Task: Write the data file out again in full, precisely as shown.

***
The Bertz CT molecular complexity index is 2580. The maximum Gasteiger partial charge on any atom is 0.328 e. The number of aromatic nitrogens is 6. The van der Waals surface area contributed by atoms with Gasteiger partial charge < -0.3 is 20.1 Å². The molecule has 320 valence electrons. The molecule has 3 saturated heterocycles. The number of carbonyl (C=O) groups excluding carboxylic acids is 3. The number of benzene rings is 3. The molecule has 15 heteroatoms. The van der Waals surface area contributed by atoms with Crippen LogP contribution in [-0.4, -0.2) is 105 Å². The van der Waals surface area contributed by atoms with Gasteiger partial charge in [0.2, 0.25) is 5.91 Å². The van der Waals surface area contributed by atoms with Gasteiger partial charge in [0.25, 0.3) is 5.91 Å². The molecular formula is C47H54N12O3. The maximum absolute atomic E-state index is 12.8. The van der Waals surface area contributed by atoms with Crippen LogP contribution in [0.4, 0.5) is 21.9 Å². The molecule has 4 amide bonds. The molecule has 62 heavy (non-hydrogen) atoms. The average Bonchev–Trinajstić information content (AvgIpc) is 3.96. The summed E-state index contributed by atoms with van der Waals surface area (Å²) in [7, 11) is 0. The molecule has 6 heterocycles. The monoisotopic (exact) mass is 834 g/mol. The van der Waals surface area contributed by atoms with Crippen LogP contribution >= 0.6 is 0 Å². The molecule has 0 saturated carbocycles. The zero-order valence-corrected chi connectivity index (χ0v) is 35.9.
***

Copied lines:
The Bertz CT molecular complexity index is 2580. The maximum Gasteiger partial charge on any atom is 0.328 e. The number of aromatic nitrogens is 6. The van der Waals surface area contributed by atoms with Gasteiger partial charge < -0.3 is 20.1 Å². The molecule has 320 valence electrons. The molecule has 3 saturated heterocycles. The number of carbonyl (C=O) groups excluding carboxylic acids is 3. The number of benzene rings is 3. The molecule has 15 heteroatoms. The van der Waals surface area contributed by atoms with Crippen LogP contribution in [-0.4, -0.2) is 105 Å². The van der Waals surface area contributed by atoms with Gasteiger partial charge in [0.2, 0.25) is 5.91 Å². The van der Waals surface area contributed by atoms with Gasteiger partial charge in [0.25, 0.3) is 5.91 Å². The molecular formula is C47H54N12O3. The maximum absolute atomic E-state index is 12.8. The van der Waals surface area contributed by atoms with Crippen LogP contribution in [0.4, 0.5) is 21.9 Å². The molecule has 4 amide bonds. The molecule has 62 heavy (non-hydrogen) atoms. The average Bonchev–Trinajstić information content (AvgIpc) is 3.96. The summed E-state index contributed by atoms with van der Waals surface area (Å²) in [7, 11) is 0. The molecule has 6 heterocycles. The monoisotopic (exact) mass is 834 g/mol. The van der Waals surface area contributed by atoms with Crippen LogP contribution >= 0.6 is 0 Å². The molecule has 0 saturated carbocycles. The zero-order valence-corrected chi connectivity index (χ0v) is 35.9.